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On Mon, Aug 27, 2007 at 08:40:35PM +0200, J?rgen H?tzel wrote:
> > And at least some scripting languages call something like "fflush(NULL)"
> > before spawning (see e.g. "perldoc -f system").
> > 
> > (And also "fflush(NULL)" is K&R-compatible.)
> I wouldn't enforce this... If you want to disable output buffering, you can already do this.
> io.stdout:write("From Lua...")
> io.popen("echo -n From Pipe...", "w")
> io.stdout:write("Again from Lua...")
> bash-3.2$ lua unflushed.lua >unflushed.txt; cat unflushed.txt
> >From Pipe...From Lua...Again from Lua...

You cannot *rely* on this behaviour (that "From Pipe..." comes first)
anyway.  Buffers are flushed at more or less random points, and
so there seems to be no single problem with calling fflush(NULL)
at less random points.

> Now flush stdout before calling popen:
> io.stdout:write("From Lua...")
> io.stdout:flush()
> io.popen("echo -n From Pipe...", "w")
> io.stdout:write("Again from Lua...")
> bash-3.2$ lua flushed.lua >flushed.txt; cat flushed.txt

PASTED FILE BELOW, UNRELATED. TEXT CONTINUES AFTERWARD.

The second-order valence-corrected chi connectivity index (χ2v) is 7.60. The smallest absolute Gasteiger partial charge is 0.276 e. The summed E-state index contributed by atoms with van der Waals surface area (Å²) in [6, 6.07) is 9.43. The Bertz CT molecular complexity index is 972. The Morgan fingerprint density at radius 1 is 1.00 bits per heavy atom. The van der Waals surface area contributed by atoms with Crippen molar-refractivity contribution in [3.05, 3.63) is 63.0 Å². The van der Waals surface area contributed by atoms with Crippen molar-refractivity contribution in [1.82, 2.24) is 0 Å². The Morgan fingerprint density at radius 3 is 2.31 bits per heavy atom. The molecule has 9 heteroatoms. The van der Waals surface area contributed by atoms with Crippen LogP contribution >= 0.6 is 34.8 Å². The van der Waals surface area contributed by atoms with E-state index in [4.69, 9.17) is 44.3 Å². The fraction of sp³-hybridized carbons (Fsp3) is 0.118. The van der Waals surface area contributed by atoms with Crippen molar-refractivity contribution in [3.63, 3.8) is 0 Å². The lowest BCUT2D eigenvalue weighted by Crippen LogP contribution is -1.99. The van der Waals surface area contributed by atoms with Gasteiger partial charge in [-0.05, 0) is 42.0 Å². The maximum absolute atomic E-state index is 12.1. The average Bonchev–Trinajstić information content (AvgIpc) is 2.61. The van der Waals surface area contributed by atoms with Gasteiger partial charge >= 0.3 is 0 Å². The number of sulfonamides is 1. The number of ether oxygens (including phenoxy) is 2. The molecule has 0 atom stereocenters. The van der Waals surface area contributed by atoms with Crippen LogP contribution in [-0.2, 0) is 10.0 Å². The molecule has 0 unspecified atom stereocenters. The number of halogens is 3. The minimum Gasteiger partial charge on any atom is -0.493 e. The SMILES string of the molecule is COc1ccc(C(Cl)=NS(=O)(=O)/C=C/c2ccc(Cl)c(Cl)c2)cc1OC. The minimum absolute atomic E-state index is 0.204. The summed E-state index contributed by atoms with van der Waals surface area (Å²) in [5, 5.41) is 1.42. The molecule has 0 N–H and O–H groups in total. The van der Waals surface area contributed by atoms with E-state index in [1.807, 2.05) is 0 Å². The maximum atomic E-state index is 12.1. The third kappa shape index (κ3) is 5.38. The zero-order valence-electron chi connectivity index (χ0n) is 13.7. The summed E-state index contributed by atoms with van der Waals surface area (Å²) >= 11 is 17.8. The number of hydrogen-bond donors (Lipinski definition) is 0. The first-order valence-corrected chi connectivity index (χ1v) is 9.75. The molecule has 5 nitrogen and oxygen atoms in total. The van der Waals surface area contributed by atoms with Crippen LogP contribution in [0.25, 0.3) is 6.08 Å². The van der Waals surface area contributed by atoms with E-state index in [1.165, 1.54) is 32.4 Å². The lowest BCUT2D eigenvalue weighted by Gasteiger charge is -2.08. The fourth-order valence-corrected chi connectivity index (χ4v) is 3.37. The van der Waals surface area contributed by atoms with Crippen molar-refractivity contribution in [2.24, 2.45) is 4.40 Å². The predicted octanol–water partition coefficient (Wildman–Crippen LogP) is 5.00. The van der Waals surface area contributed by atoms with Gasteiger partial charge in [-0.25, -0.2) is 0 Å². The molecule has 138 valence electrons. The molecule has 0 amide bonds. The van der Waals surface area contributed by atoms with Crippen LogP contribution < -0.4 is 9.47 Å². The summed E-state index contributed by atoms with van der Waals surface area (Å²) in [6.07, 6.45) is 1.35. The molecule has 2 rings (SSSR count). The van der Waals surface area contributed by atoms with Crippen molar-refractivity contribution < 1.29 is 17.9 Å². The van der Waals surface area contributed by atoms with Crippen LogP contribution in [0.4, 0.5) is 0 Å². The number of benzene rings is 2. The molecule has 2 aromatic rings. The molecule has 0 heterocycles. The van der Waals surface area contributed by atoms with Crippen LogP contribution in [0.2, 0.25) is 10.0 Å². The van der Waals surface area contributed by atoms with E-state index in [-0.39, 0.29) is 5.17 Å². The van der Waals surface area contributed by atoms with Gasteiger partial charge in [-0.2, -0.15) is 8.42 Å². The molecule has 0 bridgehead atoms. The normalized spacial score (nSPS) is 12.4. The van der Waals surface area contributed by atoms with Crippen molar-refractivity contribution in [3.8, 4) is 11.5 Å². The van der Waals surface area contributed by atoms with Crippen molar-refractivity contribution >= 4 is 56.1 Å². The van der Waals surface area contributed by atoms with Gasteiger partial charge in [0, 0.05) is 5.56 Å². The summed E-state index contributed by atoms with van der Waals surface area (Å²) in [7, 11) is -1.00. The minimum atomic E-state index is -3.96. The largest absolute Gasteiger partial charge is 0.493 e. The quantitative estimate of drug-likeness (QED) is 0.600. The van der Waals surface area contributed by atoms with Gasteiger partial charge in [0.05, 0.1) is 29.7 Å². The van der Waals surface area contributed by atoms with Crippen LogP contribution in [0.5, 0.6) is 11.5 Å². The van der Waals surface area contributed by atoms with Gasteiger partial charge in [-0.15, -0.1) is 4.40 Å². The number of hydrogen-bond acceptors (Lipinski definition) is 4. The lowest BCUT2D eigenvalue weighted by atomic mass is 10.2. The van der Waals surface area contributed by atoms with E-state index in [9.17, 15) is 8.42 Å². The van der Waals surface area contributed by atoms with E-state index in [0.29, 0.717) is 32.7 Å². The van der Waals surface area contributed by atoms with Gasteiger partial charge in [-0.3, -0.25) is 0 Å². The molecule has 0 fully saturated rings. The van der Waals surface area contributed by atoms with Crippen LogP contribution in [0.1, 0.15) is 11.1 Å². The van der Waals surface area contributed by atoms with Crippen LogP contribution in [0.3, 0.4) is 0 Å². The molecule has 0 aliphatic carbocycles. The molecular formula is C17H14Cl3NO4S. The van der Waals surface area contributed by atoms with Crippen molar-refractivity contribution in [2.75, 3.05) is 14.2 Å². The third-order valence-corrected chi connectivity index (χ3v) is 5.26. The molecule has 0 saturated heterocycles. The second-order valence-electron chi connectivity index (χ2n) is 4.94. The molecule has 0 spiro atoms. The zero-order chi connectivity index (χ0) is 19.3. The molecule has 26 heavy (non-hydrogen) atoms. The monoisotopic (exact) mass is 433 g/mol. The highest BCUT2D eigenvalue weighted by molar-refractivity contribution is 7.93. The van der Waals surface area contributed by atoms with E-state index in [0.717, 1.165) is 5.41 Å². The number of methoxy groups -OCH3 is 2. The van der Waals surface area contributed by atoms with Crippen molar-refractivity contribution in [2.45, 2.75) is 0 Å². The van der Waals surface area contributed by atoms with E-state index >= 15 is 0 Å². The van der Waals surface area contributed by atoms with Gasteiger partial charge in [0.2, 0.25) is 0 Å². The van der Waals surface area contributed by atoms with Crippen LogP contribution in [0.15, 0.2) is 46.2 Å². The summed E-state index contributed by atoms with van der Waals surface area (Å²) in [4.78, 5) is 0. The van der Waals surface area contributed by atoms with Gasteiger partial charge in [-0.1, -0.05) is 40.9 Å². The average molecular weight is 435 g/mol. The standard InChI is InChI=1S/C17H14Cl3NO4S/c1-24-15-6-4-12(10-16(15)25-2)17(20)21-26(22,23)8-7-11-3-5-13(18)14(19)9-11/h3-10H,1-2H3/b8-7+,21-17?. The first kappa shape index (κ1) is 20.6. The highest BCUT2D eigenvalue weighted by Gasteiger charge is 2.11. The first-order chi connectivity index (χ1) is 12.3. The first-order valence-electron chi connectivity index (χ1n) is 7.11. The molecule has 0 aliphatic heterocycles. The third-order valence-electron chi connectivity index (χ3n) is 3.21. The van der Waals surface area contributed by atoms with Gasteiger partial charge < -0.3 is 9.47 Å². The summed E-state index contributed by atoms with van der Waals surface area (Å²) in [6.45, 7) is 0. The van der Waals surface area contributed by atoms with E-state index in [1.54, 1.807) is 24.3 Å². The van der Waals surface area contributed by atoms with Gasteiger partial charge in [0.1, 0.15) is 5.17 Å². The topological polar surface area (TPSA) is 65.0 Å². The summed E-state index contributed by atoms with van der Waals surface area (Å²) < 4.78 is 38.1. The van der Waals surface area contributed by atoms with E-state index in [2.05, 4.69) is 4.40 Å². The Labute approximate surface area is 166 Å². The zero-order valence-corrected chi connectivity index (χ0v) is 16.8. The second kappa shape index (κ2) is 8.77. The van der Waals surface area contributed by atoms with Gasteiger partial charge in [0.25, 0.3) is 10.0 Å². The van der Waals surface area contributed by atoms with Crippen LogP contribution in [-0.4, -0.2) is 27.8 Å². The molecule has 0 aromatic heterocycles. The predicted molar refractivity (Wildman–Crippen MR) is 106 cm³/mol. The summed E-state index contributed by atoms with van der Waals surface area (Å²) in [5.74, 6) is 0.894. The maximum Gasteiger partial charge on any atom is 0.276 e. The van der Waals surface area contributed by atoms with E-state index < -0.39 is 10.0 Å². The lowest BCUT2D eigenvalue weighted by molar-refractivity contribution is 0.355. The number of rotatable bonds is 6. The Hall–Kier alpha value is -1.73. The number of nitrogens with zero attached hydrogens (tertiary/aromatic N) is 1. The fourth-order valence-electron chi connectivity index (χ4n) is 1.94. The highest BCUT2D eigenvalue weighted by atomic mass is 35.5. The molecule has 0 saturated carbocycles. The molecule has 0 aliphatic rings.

> >From Lua...From Pipe...Again from Lua...

Sure you can call flush() yourself so as to make flushed
and unflushed output the same.  You can even check (maybe not
in lua) whether the output is buffered.  But there's no good
reason to assmue, from the design of high-level language,
that those outputs should ever be different, depending on
peculiarities of that "stdio" thing.

I.e. I can understand why fork(2) does not call fflush(3)
automatically.  This is because fork() is a system call
and it should not be aware of something like fflush() call
from stdio library.  But in higher-level languages, like perl,
this seems to be more consistent.  And this is what perl does.

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